December 05, 2023

Program feeds minds, hearts and tummies of children in need

Florida restaurants serve up a hot breakfast with a reading mentor
The Bradenton Police Department, one of several local workplaces, gives its employees time off to mentor the program.

The Bradenton Police Department, one of several local workplaces, gives its employees time off to mentor the program.

It’s the breakfast combo that’s making a positive difference in the lives of over 600 at-risk Florida elementary school students each summer. During summer break, several restaurants throughout southwestern Florida serve up a literacy lesson along with a hot meal through the Dive Into Reading Program.
The program is designed to fight the “summer slide” of students’ reading skills—over two month’s skills loss, according to some research. “That's horrendous because in our community, over 50% of our children can't read at grade level at third grade,” says program co-founder Amanda Horne, who co-owns Anna Maria Oyster Bar (AMOB) with her husband, John Horne. “For them, to lose any amount of reading skill is just heartbreaking, because they will never be able to catch up at this rate.” 

The Hornes launched the program at AMOB’s Ellenton location in 2017, partnering with the School District of Manatee County, Suncoast Campaign for Grade Level Reading and Manatee Public Libraries. Over the years, the program has expanded into two more AMOB locations as well as into other area restaurants, including Gecko’s Hospitality Group locations, Central CafĂ©, and O’brick’s Irish Pub & Martini Bar, and has extended to Sarasota and DeSoto county schools. Seven restaurant locations hosted the program this past summer. 
“We want to instill a love of reading, because if you can't read, what else can you do in life?” says Amanda Horne, emphasizing how difficult it is to succeed in school and on the job without reading skills. As John Horne is fond of saying, “From birth to third grade, we are taught to read, but from third grade onwards, we read to learn.”

A community of readers

Each morning, Monday through Thursday, a yellow school bus pulls up around 8:45 a.m. at the participating restaurants. The bus is packed with rising first, second, and third graders, who are struggling academically and are enrolled in summer school for a boost. After a welcoming activity, the kids go off to tables with volunteer mentors. Over a hot breakfast, they chat, practice their dining etiquette and, of course, read. “They’re learning some table skills, some people skills, as well as reading skills,” says John Horne, who is also board chair of the Florida Restaurant & Lodging Association.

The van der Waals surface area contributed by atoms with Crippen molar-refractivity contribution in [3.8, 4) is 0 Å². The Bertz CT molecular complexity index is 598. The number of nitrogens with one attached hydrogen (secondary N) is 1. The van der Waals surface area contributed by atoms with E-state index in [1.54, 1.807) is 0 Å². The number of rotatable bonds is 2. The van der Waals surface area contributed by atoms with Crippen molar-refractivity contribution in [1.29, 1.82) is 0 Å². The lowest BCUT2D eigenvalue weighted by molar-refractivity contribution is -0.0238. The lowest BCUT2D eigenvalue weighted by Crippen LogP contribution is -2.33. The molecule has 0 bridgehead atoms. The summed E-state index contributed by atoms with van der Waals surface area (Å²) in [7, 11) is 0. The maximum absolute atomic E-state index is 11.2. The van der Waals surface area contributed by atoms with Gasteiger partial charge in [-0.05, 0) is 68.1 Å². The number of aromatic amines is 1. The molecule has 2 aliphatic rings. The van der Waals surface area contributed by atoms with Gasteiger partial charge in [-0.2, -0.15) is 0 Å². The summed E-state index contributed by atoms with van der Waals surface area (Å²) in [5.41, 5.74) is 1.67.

Many volunteers are retired community members, often longtime guests. “Helping those two generations connect is really, really special,” says Eleni Sokos, director of brand strategy for Oysters Rock Hospitality, AMOB’s parent company. Students and mentors typically come from different socioeconomic strata, providing the opportunity to bond with someone they wouldn’t meet otherwise. “It's an almost magical melding of all these different people in a room together,” enthuses Sokos, a volunteer mentor herself. 

The program has blossomed into a communitywide effort. Servers, kitchen crew and other restaurant staff volunteer during their off hours, generously giving back to their community. Several local workplaces, including the Bradenton Police Department, give employees time off to mentor. “Their officers join in, and what I love about that is that it takes away the fear of the police,” says Amanda Horne. “They’re sitting there mentoring, and it just adds to the whole community spirit.” 

Around 10:30 a.m., the mentors form two lines toward the exit and cheer the students as they leave with high fives and shouts of “Great job!” and “Can’t wait to see you next week!” The students return each week for four to six weeks, depending on their school, and work with the same mentor each time, strengthening their bond. Most of the restaurants mentor a different group of students four days a week. See the program in action.

Reaping rewards

Dive Into Reading restaurants invest significantly in the program, staffing their locations before opening hours and paying teacher-coordinators to oversee each site. In-kind donations help keep costs in check. Broadline distributors, including U.S. Foods and Sysco donate breakfast foods and ingredients. The Early Learning Coalition of Manatee County contributes the books—about 4,000 each summer.

The program has received national attention, earning the National Restaurant Association’s prestigious Restaurant Neighbor Award, as well as local and state recognition with awards from the Manatee County school district, the Manatee Chamber of Commerce, the Florida Department of Education, and the Leadership Florida organization. 

For Amanda Horne, the biggest reward is seeing the smiling children at the program’s end, as they head out with a complimentary backpack filled with books and school supplies, ready for a new school year. Best of all, the students return to school with improved reading skills. Rather than sliding, the students are climbing, gaining a month or two of reading progress on average. Thrilled by the program’s success, the Hornes hope to inspire other restaurants to join their efforts. Says Amanda Horne: “We want to grow this throughout the state and even the country.”

If you’re interested in becoming a Dive Into Reading restaurant, or would like to start a similar program, contact Amanda Horne for more information.